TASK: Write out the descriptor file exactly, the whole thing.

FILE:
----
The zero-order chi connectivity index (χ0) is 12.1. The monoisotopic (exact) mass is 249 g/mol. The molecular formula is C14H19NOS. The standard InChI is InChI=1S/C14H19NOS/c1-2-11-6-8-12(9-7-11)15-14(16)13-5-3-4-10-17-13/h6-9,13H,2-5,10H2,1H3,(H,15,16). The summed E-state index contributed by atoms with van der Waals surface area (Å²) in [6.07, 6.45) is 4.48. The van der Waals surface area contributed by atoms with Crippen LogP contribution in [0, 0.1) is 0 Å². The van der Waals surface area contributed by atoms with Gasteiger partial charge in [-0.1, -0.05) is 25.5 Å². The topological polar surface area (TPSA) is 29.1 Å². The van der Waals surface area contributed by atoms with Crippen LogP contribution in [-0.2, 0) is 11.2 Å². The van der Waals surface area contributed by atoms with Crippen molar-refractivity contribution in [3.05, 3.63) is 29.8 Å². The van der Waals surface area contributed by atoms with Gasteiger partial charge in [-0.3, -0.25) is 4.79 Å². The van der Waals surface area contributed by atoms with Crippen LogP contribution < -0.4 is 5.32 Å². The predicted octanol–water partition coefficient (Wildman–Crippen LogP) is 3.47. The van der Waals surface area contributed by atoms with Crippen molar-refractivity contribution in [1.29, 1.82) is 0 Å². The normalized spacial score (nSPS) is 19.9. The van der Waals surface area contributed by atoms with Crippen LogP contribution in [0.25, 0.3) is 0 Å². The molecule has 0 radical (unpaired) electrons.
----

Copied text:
The zero-order chi connectivity index (χ0) is 12.1. The monoisotopic (exact) mass is 249 g/mol. The molecular formula is C14H19NOS. The standard InChI is InChI=1S/C14H19NOS/c1-2-11-6-8-12(9-7-11)15-14(16)13-5-3-4-10-17-13/h6-9,13H,2-5,10H2,1H3,(H,15,16). The summed E-state index contributed by atoms with van der Waals surface area (Å²) in [6.07, 6.45) is 4.48. The van der Waals surface area contributed by atoms with Crippen LogP contribution in [0, 0.1) is 0 Å². The van der Waals surface area contributed by atoms with Gasteiger partial charge in [-0.1, -0.05) is 25.5 Å². The topological polar surface area (TPSA) is 29.1 Å². The van der Waals surface area contributed by atoms with Crippen LogP contribution in [-0.2, 0) is 11.2 Å². The van der Waals surface area contributed by atoms with Crippen molar-refractivity contribution in [3.05, 3.63) is 29.8 Å². The van der Waals surface area contributed by atoms with Gasteiger partial charge in [-0.3, -0.25) is 4.79 Å². The van der Waals surface area contributed by atoms with Crippen LogP contribution < -0.4 is 5.32 Å². The predicted octanol–water partition coefficient (Wildman–Crippen LogP) is 3.47. The van der Waals surface area contributed by atoms with Crippen molar-refractivity contribution in [1.29, 1.82) is 0 Å². The normalized spacial score (nSPS) is 19.9. The van der Waals surface area contributed by atoms with Crippen LogP contribution in [0.25, 0.3) is 0 Å². The molecule has 0 radical (unpaired) electrons.